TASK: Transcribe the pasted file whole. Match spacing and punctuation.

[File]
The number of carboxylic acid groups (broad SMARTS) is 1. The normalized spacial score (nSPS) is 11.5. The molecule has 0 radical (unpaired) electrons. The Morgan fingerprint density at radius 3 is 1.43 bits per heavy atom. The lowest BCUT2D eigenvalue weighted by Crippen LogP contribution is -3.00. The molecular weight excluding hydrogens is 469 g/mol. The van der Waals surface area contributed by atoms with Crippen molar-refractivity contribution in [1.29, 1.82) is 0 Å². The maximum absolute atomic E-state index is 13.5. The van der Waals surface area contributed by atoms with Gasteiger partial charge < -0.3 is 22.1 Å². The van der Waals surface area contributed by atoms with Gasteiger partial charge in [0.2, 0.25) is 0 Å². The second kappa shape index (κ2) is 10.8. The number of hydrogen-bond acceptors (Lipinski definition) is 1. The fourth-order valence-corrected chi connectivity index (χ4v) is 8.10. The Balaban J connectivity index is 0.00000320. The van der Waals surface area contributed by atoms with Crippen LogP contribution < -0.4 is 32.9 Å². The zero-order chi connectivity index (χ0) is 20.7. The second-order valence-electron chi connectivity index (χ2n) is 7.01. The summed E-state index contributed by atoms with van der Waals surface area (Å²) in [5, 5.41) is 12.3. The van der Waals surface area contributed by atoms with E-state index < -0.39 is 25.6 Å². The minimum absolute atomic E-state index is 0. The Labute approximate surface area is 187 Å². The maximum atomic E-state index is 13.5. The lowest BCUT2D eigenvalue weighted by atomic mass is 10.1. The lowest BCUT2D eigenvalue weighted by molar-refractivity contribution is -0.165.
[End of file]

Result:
The number of carboxylic acid groups (broad SMARTS) is 1. The normalized spacial score (nSPS) is 11.5. The molecule has 0 radical (unpaired) electrons. The Morgan fingerprint density at radius 3 is 1.43 bits per heavy atom. The lowest BCUT2D eigenvalue weighted by Crippen LogP contribution is -3.00. The molecular weight excluding hydrogens is 469 g/mol. The van der Waals surface area contributed by atoms with Crippen molar-refractivity contribution in [1.29, 1.82) is 0 Å². The maximum absolute atomic E-state index is 13.5. The van der Waals surface area contributed by atoms with Gasteiger partial charge < -0.3 is 22.1 Å². The van der Waals surface area contributed by atoms with Gasteiger partial charge in [0.2, 0.25) is 0 Å². The second kappa shape index (κ2) is 10.8. The number of hydrogen-bond acceptors (Lipinski definition) is 1. The fourth-order valence-corrected chi connectivity index (χ4v) is 8.10. The Balaban J connectivity index is 0.00000320. The van der Waals surface area contributed by atoms with Crippen LogP contribution < -0.4 is 32.9 Å². The zero-order chi connectivity index (χ0) is 20.7. The second-order valence-electron chi connectivity index (χ2n) is 7.01. The summed E-state index contributed by atoms with van der Waals surface area (Å²) in [5, 5.41) is 12.3. The van der Waals surface area contributed by atoms with E-state index < -0.39 is 25.6 Å². The minimum absolute atomic E-state index is 0. The Labute approximate surface area is 187 Å². The maximum atomic E-state index is 13.5. The lowest BCUT2D eigenvalue weighted by atomic mass is 10.1. The lowest BCUT2D eigenvalue weighted by molar-refractivity contribution is -0.165.